LUBLIN, Poland (CNS) — Olga and her youngest children are safe in Poland, but she is consumed with worry for her husband and oldest son, who are still in Ukraine.
And her heart breaks when the little ones ask questions, including about why Russia invaded Ukraine when so many Russians live in Ukraine and when so many of their families are intermarried.
Everything is difficult to explain to the children, Olga said. “The youngest (two) don’t notice so much, but the oldest asks when he will see his father. I tell him the truth. He asks why uncles shoot at his father. And ‘When daddy dies, will he come to us?'”
“I don’t know how to answer these questions and I want to cry,” she said.
Olga and her three children — Dima, 2, Natasha, 4, and Nazar, 6 — and her friend Alina and Alina’s 4-year-old son, Alexander, and 19-year-old daughter, Anna, found safe haven with the Missionary Sisters of the Holy Family in Lublin. The Ukrainian women asked that their real names not be used.
The Polish Conference of Major Superiors of Women said March 15 that an estimated 18,000 refugees from Ukraine were receiving spiritual, psychological, medical and material help at 924 convents in Poland and that close to 500 of those communities are sheltering almost 3,000 adults — mostly women — and more than 3,000 children.
Olga and Alina met at a prayer group near their homes in the Dnepropetrovsk Oblast (district) in southeastern Ukraine.
Like many Ukrainians, Olga said that they had been warned of Russia’s plan to invade, but “I tried not to accept it.”
On the third day of the war, Olga said, she knew they had to leave. In a hurry. “The way was tough. We didn’t drive at night. I was so absorbed that I didn’t eat or drink.”
Olga took a light jacket for the trip because, she said, she did not want to carry anything heavy. Crossing the border into Poland, they walked the last mile. She carried Dima and held the two older children by the hand.
She said she had lost all sense of time and did not realize what day it was until she looked at the stamp in her passport.
Volunteers were waiting on the other side of the border and took her and the children to a Polish family in Korczowa for the night.
“After I laid my children down to sleep, I cried the whole night, giving thanks to God that we are safe. I was so exhausted that I had no strength to let my mother know that we were safe,” she said. “The next day a volunteer took us to Lublin.”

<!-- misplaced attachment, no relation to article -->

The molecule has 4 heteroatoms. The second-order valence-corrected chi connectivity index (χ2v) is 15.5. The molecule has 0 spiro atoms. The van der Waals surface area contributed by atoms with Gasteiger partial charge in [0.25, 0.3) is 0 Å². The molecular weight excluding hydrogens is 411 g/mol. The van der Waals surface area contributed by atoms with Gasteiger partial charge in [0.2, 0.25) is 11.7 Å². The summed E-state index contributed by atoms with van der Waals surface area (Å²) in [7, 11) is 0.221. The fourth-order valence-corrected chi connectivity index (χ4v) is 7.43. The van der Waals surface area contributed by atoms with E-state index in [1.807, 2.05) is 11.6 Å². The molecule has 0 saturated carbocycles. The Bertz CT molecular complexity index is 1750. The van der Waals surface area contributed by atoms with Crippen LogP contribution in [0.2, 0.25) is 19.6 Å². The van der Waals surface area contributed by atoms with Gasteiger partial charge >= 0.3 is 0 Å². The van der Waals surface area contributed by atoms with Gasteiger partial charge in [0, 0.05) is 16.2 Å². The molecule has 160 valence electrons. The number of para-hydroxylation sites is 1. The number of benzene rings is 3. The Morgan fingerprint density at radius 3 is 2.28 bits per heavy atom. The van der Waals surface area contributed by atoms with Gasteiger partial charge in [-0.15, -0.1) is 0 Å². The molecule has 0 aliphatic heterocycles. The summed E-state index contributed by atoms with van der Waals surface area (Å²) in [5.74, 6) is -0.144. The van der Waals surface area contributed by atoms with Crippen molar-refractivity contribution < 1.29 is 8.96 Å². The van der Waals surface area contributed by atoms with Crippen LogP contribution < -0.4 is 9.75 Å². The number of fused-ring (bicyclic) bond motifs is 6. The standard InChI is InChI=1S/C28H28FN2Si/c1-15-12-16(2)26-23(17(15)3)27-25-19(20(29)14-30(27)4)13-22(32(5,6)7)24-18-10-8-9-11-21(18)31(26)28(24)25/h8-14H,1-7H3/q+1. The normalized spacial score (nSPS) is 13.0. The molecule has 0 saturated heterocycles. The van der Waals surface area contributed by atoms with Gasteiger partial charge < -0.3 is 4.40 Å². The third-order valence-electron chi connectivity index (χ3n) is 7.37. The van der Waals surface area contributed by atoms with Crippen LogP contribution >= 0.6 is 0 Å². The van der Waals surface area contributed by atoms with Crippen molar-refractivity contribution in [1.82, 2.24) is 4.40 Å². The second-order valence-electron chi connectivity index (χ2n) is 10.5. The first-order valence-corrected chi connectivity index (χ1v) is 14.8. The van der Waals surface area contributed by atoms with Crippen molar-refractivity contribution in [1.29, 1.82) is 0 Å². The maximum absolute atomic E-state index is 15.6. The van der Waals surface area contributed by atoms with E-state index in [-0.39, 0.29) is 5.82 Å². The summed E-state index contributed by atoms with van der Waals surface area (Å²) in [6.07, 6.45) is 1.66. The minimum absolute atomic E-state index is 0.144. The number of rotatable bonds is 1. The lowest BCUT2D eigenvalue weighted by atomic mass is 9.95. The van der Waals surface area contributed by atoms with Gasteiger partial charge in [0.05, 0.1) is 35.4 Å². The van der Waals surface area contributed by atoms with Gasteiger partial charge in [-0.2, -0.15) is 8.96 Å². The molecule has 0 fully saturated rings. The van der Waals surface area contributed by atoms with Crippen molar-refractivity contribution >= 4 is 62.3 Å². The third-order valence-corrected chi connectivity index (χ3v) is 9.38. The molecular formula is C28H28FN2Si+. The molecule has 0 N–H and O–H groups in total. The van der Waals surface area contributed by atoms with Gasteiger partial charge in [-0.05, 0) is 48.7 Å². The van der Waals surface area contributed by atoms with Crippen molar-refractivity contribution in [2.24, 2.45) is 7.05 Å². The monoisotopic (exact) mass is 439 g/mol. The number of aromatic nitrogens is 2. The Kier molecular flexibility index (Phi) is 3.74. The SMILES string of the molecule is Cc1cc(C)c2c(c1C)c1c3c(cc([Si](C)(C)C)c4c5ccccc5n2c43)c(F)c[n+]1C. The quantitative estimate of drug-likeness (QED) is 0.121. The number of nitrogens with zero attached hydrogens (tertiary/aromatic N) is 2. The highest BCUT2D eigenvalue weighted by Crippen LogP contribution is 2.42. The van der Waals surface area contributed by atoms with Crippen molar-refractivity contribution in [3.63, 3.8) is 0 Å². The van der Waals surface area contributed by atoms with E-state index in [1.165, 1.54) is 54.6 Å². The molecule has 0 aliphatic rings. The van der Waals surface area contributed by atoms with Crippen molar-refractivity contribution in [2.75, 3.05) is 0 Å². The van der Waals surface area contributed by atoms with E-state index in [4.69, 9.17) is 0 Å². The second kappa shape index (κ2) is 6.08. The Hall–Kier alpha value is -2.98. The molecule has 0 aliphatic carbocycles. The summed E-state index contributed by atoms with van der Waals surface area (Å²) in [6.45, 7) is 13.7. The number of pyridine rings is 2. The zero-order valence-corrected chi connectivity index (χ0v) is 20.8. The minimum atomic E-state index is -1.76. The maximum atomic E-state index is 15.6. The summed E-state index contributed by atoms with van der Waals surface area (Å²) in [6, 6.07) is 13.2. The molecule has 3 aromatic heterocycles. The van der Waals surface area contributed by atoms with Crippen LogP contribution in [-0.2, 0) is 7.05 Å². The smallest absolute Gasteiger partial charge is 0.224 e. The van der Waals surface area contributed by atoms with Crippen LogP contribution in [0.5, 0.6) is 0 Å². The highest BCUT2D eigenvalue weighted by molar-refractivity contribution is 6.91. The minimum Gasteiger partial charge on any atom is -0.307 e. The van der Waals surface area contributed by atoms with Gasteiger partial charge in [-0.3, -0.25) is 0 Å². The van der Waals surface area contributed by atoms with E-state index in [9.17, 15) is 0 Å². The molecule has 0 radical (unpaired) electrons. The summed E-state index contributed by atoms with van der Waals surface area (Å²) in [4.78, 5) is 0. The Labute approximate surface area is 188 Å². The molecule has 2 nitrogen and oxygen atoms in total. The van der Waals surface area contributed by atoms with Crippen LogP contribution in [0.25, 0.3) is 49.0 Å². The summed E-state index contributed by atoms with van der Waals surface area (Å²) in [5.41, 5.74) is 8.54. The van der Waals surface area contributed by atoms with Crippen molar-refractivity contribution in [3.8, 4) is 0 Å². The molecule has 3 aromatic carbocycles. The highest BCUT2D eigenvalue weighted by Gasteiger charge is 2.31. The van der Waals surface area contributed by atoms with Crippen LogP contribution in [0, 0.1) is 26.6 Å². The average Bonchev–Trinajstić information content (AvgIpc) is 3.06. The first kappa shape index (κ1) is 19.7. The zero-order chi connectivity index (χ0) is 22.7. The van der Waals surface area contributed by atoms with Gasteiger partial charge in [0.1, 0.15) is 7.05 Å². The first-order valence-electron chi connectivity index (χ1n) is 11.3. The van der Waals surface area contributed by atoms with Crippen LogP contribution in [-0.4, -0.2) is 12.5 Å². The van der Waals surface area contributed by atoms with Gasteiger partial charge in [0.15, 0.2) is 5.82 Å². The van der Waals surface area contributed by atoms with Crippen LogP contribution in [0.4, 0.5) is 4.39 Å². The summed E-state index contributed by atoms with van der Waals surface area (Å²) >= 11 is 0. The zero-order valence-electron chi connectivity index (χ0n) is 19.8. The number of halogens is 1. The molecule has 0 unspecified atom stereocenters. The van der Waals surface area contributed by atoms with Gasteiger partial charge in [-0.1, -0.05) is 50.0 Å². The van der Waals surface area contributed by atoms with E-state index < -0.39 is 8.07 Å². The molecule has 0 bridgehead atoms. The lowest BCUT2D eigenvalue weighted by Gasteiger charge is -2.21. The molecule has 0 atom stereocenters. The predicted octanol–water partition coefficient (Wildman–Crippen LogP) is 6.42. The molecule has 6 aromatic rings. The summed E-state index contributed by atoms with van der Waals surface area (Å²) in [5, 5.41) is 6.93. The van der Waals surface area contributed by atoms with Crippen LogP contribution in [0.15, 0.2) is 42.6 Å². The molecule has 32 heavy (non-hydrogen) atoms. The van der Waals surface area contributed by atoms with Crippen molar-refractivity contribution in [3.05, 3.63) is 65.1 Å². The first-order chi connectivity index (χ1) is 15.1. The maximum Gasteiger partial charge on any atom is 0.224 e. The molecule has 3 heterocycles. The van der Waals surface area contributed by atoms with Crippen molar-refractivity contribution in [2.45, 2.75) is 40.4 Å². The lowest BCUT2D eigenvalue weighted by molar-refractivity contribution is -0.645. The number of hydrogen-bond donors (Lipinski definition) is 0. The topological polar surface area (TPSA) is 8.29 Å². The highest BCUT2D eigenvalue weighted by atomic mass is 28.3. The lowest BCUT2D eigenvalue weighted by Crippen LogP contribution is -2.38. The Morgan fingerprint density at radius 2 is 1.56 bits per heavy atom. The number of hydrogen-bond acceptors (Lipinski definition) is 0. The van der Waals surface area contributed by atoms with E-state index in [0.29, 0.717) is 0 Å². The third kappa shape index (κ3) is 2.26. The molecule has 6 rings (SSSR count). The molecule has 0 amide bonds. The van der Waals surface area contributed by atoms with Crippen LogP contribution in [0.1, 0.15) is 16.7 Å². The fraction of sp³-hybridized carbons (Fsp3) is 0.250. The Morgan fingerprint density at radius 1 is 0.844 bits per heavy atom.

Alina said she had seen a message from Olga that they had to leave.
“At the church, I learned that there was a train from Zaporizhzhia,” she said, but it turned out to be full.
“The duty officer told us not to come and not to ask for any train, there will be no train. Finally, one to Uzhhorod arrived. Everybody swarmed to enter the train; one person fell,” she said. “A conductor came and said there is no room,” but “he let me in with the children. They stood the whole trip in the corridor.”
“The lights were off. The windows were closed. The route changed many times” due to Russian air strikes. Every stop “lengthened by hours,” she said. When they finally reached Lviv, she looked for a train to Poland.
“I found one to Przemysl,” she said, but “when they opened the train doors everybody ran and there was a crush. Alexander was blocked, so I shouted, and they let him come to me. I was afraid I would lose him.”
It took five hours for processing at the border, she said, then they went to Olkusz, to Krakow and finally to the Missionary Sisters of the Holy Family in Lublin. “They brought us warm hamburgers and hot tea,” she said.
In Lublin, the sisters run an integrated kindergarten where children with autism or partial deafness play and learn with other 4- to 6-year-olds.
“Kids here learn to be open and to accept everybody,” Sister Zuzanna said. “Now they have an opportunity to open up to another culture and language.”
Olga’s and Alina’s youngest children were going to school there by mid-March. And Olga started a job at a care center near the convent March 22.
When the war started, the sisters immediately decided to take in refugees. “We saw that so many people are arriving, and they are in need,” Sister Zuzanna said. “We reorganized rooms, we bought a new washing machine, kettle, clothes and toys.”
“We pray in our chapel every day for the end of the war,” she said, and “we already had the holy Mass for their husbands.”
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